Life on Pause
I’m a freshman in college. College. Sometimes saying that still doesn’t seem real. Growing up, college was this big thing looming over our future, so far away that it seemed impossible to reach. But now…now I’m in college. Despite having said this, I don’t feel any different. I feel as though I’m in 13th grade of highschool, or still on my “extended” senior year spring break (6 months later…). So for me, I haven’t gotten to the big looming presence that is college yet; it still feels impossible to reach (thank you, COVID-19). This feeling of being in limbo — something we are all really experiencing — is quite a weird one. It feels like (at least during the height of quarantine) all life has been put on pause — nothing is moving forward. So what are we supposed to do with this time?
Some people have thrived with life on pause. They’ve gotten their life together, learned a skill they’ve been meaning to do, found a new passion, started a business, changed the world, etc. I, for one, am not one of those people. I found myself in a dull state of nothing. I was so extremely bored, but also had no motivation to do anything of substance. My days seemed to be exactly the same every day: walk the dog, watch Netflix, eat, walk again, sleep, repeat. I know, riveting. And though it makes me feel better that I was certainly not the only one living this same routine and having the same feelings of purposelessness and boredom, I still kick myself for the fact that I just let 6 months of nothing go by.
I don’t like this negativity that I seem to be trending towards in this post. And you know what, I truly do believe that “nothing” can still have meaning. So, let’s quickly break down this riveting schedule that I had and create meaning within it.
- Walking the Dog. In these past few months, I’ve never walked so much in my life. And that is not at all a bad thing. Starting my day by walking my dog (who, by the way, is a goldendoodle named Kenzie and the cutest dog on this earth (sorry, I’m biased)) woke me up, got my muscles moving, created even more family bonding time (as if there wasn’t enough already :) and made me feel as though I’d already done something productive.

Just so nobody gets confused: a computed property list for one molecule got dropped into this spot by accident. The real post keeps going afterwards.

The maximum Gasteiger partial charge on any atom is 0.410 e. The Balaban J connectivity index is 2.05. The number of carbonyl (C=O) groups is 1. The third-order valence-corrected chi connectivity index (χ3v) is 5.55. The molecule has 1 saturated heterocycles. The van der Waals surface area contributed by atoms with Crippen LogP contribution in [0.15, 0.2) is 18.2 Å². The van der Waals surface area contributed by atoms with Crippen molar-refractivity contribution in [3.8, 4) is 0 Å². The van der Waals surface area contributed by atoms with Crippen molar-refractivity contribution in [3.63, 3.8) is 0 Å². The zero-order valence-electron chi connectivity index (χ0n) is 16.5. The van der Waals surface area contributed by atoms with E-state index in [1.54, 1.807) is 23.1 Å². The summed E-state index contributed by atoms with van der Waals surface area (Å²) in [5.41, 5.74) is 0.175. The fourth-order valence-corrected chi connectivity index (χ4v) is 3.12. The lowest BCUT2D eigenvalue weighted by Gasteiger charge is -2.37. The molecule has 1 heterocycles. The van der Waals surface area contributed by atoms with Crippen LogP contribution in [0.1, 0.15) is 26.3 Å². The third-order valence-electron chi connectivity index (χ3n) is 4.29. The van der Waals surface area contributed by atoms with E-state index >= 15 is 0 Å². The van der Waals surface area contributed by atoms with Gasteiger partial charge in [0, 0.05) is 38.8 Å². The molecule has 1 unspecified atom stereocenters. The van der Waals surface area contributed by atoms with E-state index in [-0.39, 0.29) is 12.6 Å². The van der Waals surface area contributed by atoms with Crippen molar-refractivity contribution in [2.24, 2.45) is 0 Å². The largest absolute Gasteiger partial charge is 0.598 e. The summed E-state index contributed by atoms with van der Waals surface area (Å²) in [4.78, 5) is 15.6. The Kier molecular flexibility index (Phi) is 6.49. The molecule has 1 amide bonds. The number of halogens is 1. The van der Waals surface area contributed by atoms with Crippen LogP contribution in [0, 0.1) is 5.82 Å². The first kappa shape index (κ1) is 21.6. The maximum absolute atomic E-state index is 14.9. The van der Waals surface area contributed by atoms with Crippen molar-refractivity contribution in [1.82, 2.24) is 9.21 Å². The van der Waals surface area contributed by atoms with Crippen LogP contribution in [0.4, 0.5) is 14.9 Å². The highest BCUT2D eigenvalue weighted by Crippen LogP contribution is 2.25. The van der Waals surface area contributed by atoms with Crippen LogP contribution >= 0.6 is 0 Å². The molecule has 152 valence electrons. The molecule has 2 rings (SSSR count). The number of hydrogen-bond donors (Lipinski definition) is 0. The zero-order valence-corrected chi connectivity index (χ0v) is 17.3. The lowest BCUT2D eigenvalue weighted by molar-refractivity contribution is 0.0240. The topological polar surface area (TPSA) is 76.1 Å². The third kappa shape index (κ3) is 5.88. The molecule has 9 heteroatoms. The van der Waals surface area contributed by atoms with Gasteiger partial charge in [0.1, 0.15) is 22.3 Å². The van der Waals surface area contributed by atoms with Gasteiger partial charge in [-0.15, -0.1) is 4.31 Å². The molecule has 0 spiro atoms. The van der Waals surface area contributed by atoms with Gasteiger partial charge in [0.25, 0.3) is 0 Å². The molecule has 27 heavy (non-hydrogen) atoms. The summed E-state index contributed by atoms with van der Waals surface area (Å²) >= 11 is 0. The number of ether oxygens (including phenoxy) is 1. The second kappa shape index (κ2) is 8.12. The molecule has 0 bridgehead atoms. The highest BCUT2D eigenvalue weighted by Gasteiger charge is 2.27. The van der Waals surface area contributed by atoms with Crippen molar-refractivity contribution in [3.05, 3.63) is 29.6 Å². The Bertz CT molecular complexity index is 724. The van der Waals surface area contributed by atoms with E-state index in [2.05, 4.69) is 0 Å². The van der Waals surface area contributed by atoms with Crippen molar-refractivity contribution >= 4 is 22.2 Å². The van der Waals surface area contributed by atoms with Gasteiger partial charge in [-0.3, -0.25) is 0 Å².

- Netflix. Oh how I love Netflix. Of course I watched my fair share of Reality TV (which probably made me lose brain cells) and teen dramas, but I also started watching a lot of documentaries a movies “based on true events”. I learned things about crime, politics, zoo’s, sports, and our environment that I wouldn’t have learned about otherwise.
- Eat. Asides from the inherent happiness that comes from eating, eating ~in quarantine~ allowed me to learn how to cook more. Saying “I can cook” is a pretty big exaggeration, but I’ve now mastered the basics of any pasta dish, any egg dish, and anything involving a tortilla. Self-sustainability for the win.
- Sleep. Sleep is so important! I was finally able to catch up on all the sleep I had greatly missed out on from being so incredibly busy my senior year with college applications, extracurriculars, and a hard course load. There is never anything wrong with sleeping.
- Repeat. Well, routine and sticking to a schedule is a healthy life habit, isn’t it?
The next time you think you’ve done nothing, or something has no meaning, think again. There’s always an opportunity to look back on things in a different light, to reshape your perspective. We are living in unprecedented times. With life seemingly on pause, everyone is naturally going to deal with it in their own way. If you did something big and lifechanging and exciting, that’s great. And if you did something not as big or as lifechanging or exciting, that is also great.